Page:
on 27 January 2009
Karajan and Le Sacre: sounds very diferrent, doesn't it? But, you can believe me, it is definitely "not" dissapointing. If you are an "objective" listener, you will be happy with that Le Sacre version.
First of all, I should say, this Le Sacre is the famous 1964 recording, not from 1977, which is better for sound quality, but more steady, dignified reading, not so risky.
Igor Stravinsky, who recorded the work himself in Sony, criticized that recording as "a pat savage more than real one". Especially, he disliked the tempo of "Ritual of Ancestors", he described it as "tempo di hoochie-koochie"! Well, as we know, Stravinsky hated Romanticisim in music, he was clearly analytic-musician. And Karajan is totally opposite of him! And so, this is why the composer wasn't like that reading. However, everybody doesn't agree the critic of Stravinsky. In the other hand, the cult pianist Glenn Gould, who very much liked that performance, said "the most imaginative and, in a purely compartmentalized sense, inspired realization".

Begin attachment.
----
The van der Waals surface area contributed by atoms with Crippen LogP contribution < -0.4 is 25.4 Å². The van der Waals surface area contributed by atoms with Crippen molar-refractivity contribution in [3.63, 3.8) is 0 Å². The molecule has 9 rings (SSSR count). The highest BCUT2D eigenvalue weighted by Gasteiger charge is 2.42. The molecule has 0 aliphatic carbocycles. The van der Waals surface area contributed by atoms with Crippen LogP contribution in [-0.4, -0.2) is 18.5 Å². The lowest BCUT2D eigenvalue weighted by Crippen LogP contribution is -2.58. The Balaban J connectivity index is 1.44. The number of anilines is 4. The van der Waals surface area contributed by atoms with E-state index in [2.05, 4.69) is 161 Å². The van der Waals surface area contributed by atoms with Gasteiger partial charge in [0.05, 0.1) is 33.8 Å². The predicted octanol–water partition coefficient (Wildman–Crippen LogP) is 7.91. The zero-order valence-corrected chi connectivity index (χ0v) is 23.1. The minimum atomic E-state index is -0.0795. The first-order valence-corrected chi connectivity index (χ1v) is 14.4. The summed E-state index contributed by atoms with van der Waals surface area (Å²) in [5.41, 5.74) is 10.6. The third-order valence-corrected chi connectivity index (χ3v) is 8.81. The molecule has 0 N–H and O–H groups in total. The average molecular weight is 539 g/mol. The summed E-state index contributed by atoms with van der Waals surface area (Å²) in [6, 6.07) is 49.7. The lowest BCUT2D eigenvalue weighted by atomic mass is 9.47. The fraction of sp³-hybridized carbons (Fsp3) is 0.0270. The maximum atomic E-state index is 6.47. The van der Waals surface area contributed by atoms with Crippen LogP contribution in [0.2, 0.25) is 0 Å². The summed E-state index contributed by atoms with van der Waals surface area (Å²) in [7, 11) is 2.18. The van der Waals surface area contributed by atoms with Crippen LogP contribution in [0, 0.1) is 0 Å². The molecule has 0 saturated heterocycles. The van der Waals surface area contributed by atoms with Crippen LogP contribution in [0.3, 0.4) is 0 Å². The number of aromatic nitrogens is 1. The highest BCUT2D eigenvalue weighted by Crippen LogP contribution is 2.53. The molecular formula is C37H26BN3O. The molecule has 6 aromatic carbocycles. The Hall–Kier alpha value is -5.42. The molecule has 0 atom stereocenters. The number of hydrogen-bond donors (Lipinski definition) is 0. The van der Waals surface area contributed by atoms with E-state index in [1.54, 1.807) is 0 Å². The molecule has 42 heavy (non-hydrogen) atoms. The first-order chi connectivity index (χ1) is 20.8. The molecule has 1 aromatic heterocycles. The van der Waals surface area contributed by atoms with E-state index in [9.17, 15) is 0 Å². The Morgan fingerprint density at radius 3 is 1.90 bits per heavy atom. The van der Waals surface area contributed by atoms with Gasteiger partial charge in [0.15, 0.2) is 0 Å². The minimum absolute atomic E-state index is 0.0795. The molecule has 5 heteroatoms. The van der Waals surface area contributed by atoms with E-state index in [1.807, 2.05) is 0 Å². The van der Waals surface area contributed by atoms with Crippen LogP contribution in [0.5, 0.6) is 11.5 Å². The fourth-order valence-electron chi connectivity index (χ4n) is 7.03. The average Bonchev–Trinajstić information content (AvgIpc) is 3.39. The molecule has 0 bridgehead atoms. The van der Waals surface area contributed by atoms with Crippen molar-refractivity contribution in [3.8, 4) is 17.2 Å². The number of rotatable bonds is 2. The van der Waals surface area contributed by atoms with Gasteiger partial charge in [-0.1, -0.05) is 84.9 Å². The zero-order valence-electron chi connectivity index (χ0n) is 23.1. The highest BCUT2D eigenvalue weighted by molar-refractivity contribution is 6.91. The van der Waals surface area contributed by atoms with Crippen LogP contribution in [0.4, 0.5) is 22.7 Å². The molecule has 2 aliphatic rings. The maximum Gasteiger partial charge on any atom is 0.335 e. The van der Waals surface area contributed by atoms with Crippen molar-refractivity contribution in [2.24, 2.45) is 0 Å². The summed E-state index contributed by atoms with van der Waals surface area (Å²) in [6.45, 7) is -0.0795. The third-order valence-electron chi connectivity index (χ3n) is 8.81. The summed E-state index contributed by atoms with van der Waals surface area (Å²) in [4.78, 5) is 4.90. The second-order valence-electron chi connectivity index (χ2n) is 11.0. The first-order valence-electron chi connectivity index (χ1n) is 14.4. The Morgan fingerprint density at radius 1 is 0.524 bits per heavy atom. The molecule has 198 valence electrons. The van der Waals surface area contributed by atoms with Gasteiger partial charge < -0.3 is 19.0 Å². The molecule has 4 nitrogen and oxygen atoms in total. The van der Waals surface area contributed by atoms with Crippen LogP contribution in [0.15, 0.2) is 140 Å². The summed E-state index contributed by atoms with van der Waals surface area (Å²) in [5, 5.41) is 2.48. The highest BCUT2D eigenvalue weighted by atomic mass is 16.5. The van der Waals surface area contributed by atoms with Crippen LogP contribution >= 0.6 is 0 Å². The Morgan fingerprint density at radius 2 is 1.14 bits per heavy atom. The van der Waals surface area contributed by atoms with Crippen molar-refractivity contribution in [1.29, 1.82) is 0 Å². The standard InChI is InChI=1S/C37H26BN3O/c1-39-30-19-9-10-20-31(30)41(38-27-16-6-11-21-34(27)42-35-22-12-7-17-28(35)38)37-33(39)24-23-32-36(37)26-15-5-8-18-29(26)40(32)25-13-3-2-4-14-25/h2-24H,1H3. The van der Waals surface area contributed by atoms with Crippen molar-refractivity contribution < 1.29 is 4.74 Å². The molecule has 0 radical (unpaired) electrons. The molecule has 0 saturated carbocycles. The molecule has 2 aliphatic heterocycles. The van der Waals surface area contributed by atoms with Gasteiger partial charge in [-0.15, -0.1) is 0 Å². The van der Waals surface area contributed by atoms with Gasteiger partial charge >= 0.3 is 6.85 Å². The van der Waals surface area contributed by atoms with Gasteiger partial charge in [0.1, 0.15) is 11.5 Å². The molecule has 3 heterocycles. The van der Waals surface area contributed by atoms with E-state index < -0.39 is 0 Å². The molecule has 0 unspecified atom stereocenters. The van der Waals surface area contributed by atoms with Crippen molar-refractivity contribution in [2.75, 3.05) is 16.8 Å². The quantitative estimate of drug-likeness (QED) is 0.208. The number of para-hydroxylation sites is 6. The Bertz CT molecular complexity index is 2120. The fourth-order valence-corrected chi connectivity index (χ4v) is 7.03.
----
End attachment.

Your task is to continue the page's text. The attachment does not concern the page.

So, when I get this CD, I was confused, but after listening, I really feel respectfully to Karajan's vision. First of all, Berliner Philharmoniker show a truly virtuosic playing. Very harmonious woodwinds, first class brass, very distinct percussion, full of warm strings. They can handle the difficulties, complexities of the score. By the way, there is a risk feeling, which it makes the music more vivid, flamboyant. just check the "Sacrifical Dance", in the last moments, your heart-beats will get faster, you can trust me. Yes, this is sophisticated, but it is a different aspect and it is worth to give a chance of course.
By the way, there is a great performance of a Bartok masterpiece, Concerto for Orchestra, which sounds so rich in that recording.